Until just a few years ago, purchasing a communication platform for your enterprise involved a large capital expense, additional equipment in a server room and (potentially) extra human resources to maintain the system. On-premise systems were the only way to stay connected internally and externally, so companies found the budget and hoped the systems would last 10 years or more.
Cloud computing has opened a whole new world of opportunities for companies looking to implement a new communication platform. While the era of on-premise systems may not be quite over, cloud communication platforms are on their way to becoming the standard across the business landscape. Considering that many business systems are moving to a cloud model, does it make sense to stay with an on-premise communication system?
Below are five factors to consider when looking at the total cost of an on-premise solution:
OpEx vs. CapEx
On-premise solutions require a large capital expense upfront — tens of thousands of dollars or more, depending on the size of the system. But cloud solutions are priced as an operating expense, allowing companies without large capital budgets to implement a new, state-of-the-art solution at a very low cost.
Downtime costs money. In one survey, 98 per cent of organizations said that a single hour of downtime could cost $100,000. When that hour extends to days or weeks, the cost could mean closing the doors of the business for good.
On-premise solutions do not provide the most robust business continuity options. Because they are more vulnerable to last-mile events than cloud solutions, it’s far more likely for on-premise solutions to experience outages. In addition, even if the on-premise solution is still up and running, employees who can’t get to their desks because of disruption will lose functionality and may not be able to keep working.
On a cloud platform, everything is managed offsite, and cloud providers have the kind of redundancy that reduces the risk of downtime to almost zero. In addition, when the office is inaccessible, employees have more options for remote work without giving up any functionality.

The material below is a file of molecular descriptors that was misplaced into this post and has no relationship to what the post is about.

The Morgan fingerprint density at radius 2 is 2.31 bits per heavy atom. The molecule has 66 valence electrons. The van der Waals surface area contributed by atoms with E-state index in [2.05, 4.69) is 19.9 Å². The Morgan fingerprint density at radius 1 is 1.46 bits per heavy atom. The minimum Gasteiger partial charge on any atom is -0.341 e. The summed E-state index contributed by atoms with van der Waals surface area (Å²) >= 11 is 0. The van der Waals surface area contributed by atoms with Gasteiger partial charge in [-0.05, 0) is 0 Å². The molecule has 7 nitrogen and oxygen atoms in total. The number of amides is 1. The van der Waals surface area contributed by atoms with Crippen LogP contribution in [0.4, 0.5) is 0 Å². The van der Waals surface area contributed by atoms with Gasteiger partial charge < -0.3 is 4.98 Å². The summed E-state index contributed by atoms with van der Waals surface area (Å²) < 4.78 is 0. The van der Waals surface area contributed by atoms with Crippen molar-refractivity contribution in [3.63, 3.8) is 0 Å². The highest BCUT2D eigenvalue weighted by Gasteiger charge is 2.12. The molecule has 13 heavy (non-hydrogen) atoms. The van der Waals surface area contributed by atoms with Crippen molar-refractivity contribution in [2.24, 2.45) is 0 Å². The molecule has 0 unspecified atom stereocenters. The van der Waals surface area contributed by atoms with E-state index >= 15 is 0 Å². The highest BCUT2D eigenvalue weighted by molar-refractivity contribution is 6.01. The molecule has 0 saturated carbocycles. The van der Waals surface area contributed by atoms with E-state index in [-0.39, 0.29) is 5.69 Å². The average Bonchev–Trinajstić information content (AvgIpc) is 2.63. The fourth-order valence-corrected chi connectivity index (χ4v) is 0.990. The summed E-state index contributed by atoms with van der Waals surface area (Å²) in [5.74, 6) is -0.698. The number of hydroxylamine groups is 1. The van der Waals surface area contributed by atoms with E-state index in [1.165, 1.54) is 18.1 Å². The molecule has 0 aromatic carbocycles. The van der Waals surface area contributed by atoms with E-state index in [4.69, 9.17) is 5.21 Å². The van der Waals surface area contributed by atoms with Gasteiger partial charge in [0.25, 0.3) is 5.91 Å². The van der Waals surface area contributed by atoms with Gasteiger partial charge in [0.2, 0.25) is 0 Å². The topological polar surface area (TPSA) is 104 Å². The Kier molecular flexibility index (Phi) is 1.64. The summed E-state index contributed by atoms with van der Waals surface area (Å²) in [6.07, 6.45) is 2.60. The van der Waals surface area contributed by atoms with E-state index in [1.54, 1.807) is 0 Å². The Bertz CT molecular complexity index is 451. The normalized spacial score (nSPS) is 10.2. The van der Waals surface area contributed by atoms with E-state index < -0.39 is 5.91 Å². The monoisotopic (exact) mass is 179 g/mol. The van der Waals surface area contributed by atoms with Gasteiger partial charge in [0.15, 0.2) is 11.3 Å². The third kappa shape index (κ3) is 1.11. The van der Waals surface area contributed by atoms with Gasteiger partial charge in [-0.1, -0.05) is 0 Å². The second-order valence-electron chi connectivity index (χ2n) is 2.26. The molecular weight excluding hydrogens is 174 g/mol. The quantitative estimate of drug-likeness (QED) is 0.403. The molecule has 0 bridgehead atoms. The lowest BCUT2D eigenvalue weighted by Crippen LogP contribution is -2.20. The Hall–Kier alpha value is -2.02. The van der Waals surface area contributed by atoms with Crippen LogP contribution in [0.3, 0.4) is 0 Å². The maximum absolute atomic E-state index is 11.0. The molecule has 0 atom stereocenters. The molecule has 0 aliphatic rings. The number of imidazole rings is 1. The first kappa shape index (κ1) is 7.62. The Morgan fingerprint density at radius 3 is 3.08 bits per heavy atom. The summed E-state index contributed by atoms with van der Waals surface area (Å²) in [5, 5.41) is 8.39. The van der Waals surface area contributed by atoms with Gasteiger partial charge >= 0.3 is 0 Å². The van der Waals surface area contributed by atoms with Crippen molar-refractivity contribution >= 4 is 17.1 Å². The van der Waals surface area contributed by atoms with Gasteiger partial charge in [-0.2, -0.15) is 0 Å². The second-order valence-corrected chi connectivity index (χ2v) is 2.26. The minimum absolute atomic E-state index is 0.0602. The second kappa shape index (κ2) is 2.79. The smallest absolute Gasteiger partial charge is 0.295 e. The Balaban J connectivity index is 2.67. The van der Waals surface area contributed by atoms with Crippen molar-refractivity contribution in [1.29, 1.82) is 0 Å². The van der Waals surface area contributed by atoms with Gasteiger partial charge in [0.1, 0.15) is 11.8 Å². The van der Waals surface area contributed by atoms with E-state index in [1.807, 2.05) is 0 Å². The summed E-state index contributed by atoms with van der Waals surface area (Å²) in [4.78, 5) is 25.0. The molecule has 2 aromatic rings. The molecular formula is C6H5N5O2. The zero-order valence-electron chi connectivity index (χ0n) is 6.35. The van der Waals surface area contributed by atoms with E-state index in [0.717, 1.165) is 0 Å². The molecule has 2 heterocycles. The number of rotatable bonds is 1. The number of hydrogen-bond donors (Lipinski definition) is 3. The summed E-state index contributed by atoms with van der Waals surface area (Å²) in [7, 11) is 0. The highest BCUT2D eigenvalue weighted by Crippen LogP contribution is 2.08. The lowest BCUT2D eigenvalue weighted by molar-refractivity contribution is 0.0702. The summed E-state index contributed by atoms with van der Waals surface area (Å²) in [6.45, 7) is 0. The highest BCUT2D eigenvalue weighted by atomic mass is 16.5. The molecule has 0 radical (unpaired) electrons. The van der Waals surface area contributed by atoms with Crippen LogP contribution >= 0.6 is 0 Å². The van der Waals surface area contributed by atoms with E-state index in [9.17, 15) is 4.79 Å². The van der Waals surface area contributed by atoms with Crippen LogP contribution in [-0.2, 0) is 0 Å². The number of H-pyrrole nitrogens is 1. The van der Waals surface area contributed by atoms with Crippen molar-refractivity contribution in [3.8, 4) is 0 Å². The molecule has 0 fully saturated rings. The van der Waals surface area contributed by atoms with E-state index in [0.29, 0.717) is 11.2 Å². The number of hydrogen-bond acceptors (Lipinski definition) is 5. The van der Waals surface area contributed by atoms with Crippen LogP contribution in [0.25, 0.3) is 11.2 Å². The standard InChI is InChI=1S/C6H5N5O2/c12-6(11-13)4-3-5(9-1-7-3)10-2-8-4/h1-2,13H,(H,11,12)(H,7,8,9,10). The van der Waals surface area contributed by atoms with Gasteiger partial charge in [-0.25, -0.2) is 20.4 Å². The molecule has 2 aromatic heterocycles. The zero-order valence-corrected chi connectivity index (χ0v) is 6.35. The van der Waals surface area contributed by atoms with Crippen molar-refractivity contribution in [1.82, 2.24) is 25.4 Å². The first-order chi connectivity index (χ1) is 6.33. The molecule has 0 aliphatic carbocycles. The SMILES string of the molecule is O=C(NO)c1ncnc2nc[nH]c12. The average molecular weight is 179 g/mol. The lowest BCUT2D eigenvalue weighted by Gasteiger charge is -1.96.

Customer interaction options
When customers request new options for communication, on-premise solutions may not have the technology to meet those needs. Older premise-based systems eventually become outdated and unable to handle new apps or software. A recent survey indicates that 48 per cent of customers who can’t reach a company through their preferred communication channel will go to a competitor.
Business owners know that it costs far more to replace a customer than to retain one. If your system can’t keep up with customer demands, how many customers will you lose to the competition? Only cloud solutions provide the state-of-the-art options that allow businesses to keep up with customer and market trends.
An on-premise communication solution usually becomes part of the IT department. When IT professionals spend time maintaining phone systems, they can’t spend time on other initiatives. With cloud solutions, upgrades and maintenance happen behind the scenes, freeing the IT department to focus on other needs.
On-premise solutions are difficult to scale. When the license limit is reached, companies need to pay for another level of service that they may not need yet. Cloud solutions are easier to scale as the company grows, giving greater flexibility without large capital expenditures.
Running the numbers on a total cost of ownership for an on-premise system vs. a cloud system is a useful exercise, but a straight number comparison may not reveal the real costs of a premise system. Once factors such as continuity and lost customers are considered, cloud systems offer clear advantages over premise systems.
To find out more about Allstream’s cloud solutions, download our e-book The Case for Cloud.